I don’t think you are a bad friend, and I don’t doubt that you were sincerely trying to help her. But I would encourage you to rethink your view on marriage, or, specifically, HER desire for marriage. Perhaps it has become an idol, perhaps not. (There wasn’t enough information in the post to say.) But as one author says (if I remember it right), the Scriptures on contentment need to be taken in context. God did tell Adam it was not good for him to be alone; He did design a woman to be Adam’s “help meet.” The Bible is also pretty clear that NOT all people are called to be married; I don’t doubt that there are some who are at peace with that, and I think I even know one, perhaps more.

    However, for someone who DOES earnestly long to be married, I don’t think there’s any reason to believe that that is not a reflection of who God made him/ her to be. God created marriage. God loves marriage. It’s true that the woman’s husband might NOT come to be with her that night, but probably just having him on the line or knowing he was there to go home to would be enormously comforting for her, as I know it would/ will be for me when I am in that situation.

    For those called to be married, a friend is not the answer (and, to be blunt, replacing romantic relationships with friendships can lead to unhealthy friendships: platonic friendships weren’t made to carry the weight of emotion that marriages are).

  4. Callmekatie May 14, 2012 at 3:30 pm #

    …All that to say, I would encourage you to pray for wisdom, that God would give you the right heart…and He may just lead you to pray enthusiastically for a husband for your friend and maybe even (I don’t know what your desires are or what your heart is currently) one for yourself as well. 🙂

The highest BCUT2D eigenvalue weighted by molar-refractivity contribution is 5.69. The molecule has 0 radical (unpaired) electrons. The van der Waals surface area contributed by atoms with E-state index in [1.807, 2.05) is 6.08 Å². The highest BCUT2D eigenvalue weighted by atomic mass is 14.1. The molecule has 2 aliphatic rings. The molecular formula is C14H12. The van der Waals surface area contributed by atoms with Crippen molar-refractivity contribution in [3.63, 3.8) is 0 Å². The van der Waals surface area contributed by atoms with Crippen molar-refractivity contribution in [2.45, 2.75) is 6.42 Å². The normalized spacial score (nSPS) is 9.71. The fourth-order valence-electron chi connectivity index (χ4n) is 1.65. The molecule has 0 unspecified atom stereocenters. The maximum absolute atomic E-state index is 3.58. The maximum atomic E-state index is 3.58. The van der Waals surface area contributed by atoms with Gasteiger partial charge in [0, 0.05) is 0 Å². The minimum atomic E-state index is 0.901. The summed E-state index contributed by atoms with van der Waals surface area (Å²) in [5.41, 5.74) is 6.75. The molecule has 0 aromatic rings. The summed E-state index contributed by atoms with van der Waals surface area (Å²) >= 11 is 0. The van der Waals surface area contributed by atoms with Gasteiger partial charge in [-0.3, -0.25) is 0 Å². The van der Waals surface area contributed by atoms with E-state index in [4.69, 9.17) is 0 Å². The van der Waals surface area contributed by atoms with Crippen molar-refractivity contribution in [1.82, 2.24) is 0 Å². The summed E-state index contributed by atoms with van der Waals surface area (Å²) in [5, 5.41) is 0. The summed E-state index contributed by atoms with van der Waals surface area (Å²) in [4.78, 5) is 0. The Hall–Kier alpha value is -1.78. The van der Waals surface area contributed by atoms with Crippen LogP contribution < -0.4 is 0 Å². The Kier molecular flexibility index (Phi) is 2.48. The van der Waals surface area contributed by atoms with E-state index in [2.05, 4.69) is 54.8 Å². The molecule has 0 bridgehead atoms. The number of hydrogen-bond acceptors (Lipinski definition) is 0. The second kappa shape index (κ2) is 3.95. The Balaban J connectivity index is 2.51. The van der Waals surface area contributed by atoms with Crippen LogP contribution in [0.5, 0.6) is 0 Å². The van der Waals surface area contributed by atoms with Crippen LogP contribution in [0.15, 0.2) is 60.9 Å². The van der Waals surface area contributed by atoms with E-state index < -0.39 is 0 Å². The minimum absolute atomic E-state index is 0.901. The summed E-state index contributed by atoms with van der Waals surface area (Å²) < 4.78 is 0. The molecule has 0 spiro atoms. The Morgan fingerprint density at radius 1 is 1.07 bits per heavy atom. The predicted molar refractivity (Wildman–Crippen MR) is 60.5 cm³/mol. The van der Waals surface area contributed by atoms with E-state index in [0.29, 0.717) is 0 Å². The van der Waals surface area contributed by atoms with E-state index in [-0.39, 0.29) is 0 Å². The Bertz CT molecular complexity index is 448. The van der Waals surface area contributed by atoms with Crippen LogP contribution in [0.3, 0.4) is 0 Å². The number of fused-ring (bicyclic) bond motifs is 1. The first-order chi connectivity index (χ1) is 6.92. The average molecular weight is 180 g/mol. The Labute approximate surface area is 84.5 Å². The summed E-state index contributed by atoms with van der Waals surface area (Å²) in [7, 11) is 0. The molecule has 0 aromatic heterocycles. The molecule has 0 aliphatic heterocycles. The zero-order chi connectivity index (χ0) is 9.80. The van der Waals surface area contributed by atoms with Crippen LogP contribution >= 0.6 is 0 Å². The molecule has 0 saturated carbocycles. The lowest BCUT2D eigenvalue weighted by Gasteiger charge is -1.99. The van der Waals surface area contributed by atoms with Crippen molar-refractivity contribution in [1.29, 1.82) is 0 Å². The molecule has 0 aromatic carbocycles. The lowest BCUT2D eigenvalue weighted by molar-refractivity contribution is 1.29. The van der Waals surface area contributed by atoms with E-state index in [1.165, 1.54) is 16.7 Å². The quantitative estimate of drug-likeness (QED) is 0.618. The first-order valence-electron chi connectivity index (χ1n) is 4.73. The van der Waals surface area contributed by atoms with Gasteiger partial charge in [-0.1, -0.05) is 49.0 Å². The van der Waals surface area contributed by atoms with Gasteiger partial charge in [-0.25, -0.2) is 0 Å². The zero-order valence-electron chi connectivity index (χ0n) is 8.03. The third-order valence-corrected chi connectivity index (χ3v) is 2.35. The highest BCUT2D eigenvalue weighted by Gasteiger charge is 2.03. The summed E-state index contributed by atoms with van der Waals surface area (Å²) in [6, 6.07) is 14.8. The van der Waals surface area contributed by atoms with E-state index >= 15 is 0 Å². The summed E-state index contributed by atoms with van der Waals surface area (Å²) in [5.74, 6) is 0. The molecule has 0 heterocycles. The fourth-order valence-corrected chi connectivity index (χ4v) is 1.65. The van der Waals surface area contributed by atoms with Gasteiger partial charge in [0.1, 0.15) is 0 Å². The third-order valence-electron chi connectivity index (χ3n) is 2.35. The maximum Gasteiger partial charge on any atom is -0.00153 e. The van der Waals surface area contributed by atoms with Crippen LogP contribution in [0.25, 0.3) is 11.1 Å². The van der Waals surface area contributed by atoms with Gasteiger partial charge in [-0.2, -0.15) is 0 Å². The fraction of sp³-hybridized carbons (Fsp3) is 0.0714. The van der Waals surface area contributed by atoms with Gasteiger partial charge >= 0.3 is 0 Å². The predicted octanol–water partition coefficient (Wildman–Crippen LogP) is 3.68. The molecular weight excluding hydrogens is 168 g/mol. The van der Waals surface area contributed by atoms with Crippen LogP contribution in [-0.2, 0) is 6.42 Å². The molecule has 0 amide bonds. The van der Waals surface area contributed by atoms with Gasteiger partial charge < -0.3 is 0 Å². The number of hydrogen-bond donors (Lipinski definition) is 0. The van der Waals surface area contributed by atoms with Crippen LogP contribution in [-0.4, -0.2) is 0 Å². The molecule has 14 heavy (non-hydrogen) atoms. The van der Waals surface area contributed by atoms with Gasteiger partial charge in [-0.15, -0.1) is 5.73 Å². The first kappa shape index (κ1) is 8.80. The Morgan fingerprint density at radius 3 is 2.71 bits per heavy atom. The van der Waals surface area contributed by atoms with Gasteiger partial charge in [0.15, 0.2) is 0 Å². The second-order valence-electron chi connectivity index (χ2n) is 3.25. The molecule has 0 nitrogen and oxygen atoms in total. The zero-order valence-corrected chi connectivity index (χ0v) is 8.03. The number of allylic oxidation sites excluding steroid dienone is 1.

5. Astrid Noubissi November 22, 2012 at 4:26 am #

    I read your post and I feel sorry and compassionate towards your friend. I can not agree with your view because I don’t think we can easily assess when a longing for husband is based on unrealistic needs / lack of contentment or based on a true longing for a lifetime partner and companion in faith and Jesus Christ.
    Sure, a husband may not help me out of all situation but he can at least bring some support when I need advice for anything a man is comfortable doing ( leadership, wise and God centered authority, guidance etc…)
    I understand where you friend comes from:
    the marriage is this place and season of life where I can learn to trust and be intimate with a man to a higher level than any friendhip has allowed me in the past.
    I had my car breaking dow/ not starting, in the middle of the night and I have cried out to God ” See God, I really can’t do it anymore…
    The stress and the pain are real but my content in Jesus Christ is greater…

    I hope your friend and you are back on better terms.
    As christian we have to mourn with our brothers/sisters when they mourn and rejoice with them when they do…
    forgive my poor English which is not my native language.